Europeans voted for change this weekend, and some politicians even promised it. But the reality of today’s Europe is that there’s little change possible.
While worried voters in France and Greece clamored for government stimulus and an end to austerity measures that have cut hundreds of thousand of government jobs, economists come back to a simple fact: Only Germany might have the needed cash – and it has no intention of sending it around the continent.
Despite French President-elect Francois Hollande’s proclamation that growth, not austerity, is the new path for Europe, there’s little chance of that becoming true in the immediate term. Even as German Chancellor Angela Merkel on Monday invited Hollande to Berlin for economic talks expected next week – the new president’s first international trip – she noted that the European fiscal treaty that mandated spending cuts and strict discipline won’t be renegotiated. European growth, Merkel added, requires first getting Europe’s spending and debt under control.
And while Greeks plead for a path out of their ruined economy, there is only political paralysis: The leader of the party that finished a weak first place in Sunday’s voting abandoned his attempt to form a new coalition government after just six hours.
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Richard Whitman, a European policy expert at the University of Kent, in England, said German opposition – and fiscal sanity – mean European leaders don’t have many options.
“It’s clear that we’ll see a lot of lip service to stimulus growth spending, but it will all be politics,” Whitman said. “Germany has done the maximum of what they’re going to do.”
If Merkel offers some concessions to Hollande and the pro-stimulus camp, however, experts say that Greece, with all its structural problems, shouldn’t expect even that much. France may have deep debt issues, but Greece’s per capita debt almost doubles it. While France is a founding member and central player in the new Europe, Greece from the start has been little more than a sentimental member, allowed into the eurozone despite widespread sentiment that it’s a nation of great history but a bleak future.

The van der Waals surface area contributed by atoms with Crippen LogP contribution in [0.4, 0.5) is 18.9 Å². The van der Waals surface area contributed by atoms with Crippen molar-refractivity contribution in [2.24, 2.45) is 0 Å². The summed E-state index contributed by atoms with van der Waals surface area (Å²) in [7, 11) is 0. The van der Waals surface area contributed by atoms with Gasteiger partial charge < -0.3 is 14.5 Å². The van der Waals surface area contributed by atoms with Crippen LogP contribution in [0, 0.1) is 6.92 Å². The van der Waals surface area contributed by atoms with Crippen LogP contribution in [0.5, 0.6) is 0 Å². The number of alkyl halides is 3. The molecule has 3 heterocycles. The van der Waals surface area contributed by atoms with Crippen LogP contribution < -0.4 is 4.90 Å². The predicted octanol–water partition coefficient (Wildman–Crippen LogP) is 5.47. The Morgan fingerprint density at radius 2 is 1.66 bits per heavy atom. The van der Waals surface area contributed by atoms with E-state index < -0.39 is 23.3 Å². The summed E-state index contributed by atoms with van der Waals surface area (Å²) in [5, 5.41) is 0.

Holger Schmieding, chief economist of Berenberg Bank, Germany’s oldest private bank, said that it would be a mistake to lump German willingness to listen to the plans of the new French president with pleas for a lessening of demands on Greece. Greek voters on Sunday tossed out the two incumbent parties that had backed a plan of painful austerity measures under the terms of an international economic bailout, but it wasn’t clear what a new government in Athens would be able to do differently.
“Greece is a separate issue – they have been told what is expected and there will be no change of course,” Schmieding said. “But for Hollande, there will be something from his visit to Berlin. To justify falling in line with a course of austerity, he has to come away with something. It won’t be much, but it will look good in headlines.”
White House Press Secretary Jay Carney reiterated that President Barack Obama favored a balanced approach under which Europe would deal directly with its massive deficits but also work to grow the economy.
“That’s an approach that he thinks ensures that the recovery continues but also gets our fiscal house in order,” Carney said.
On a deep level, this weekend’s French election and the continuing Greek crisis might mean clearer definition of what it means to be European. When times were good, eurozone members talked of building a “post-national” era in which old European borders faded away.
As Whitman noted, “This crisis then opened wounds from which all the old national issues poured out.” Instead of being Europeans, those on the continent again identified themselves as Germans, Belgians, French and, of course, Greek.
At least for the short term, analysts say, the expressions of fury from European voters mean little. German leaders are staunchly against further spending, and almost two-thirds of Germans said in a poll that they oppose further Greek bailouts. A Berlin taxi driver, Heike Schirmer, as she prepared to pay her German tax bill, called the national finance office Monday and asked: “Do I still send the money to you, or does it go straight to Athens these days?”
The deepening fiscal reality across the continent is that the ways of the past were unsustainable. Adriaan Schout, a European policy expert at the Dutch Clingendael Institute, said that as the number of workers dwindles, pensions represent a crippling cost across the eurozone. Spanish labor laws need reforming, too. French debt is too high. Italians admit problems collecting taxes. Across the continent, nations struggle with rising health care costs.
Polls show that 89 percent of French and 82 percent of Dutch say that economic reforms, while painful, are necessary.
“There will be some slight adjustments made to accommodate France,” Schout said. “But the course is set. The question now is whether or not Europe continues with Greece aboard, or without Greece.”
The odds, many feel, are against Greece staying in the eurozone. Greece’s choice: Cut about 3 percent a year from government spending for the next decade, or refuse and let higher interest rates on borrowing force even more draconian austerity measures.
“It’s difficult to imagine any country could abide such cuts,” Schout said. “Of course, if they can’t, it’s difficult to imagine Europe allowing them to stay.”
Steven Thomma of the Washington Bureau contributed from Washington, McClatchy special correspondent Claudia Himmelreich from Berlin.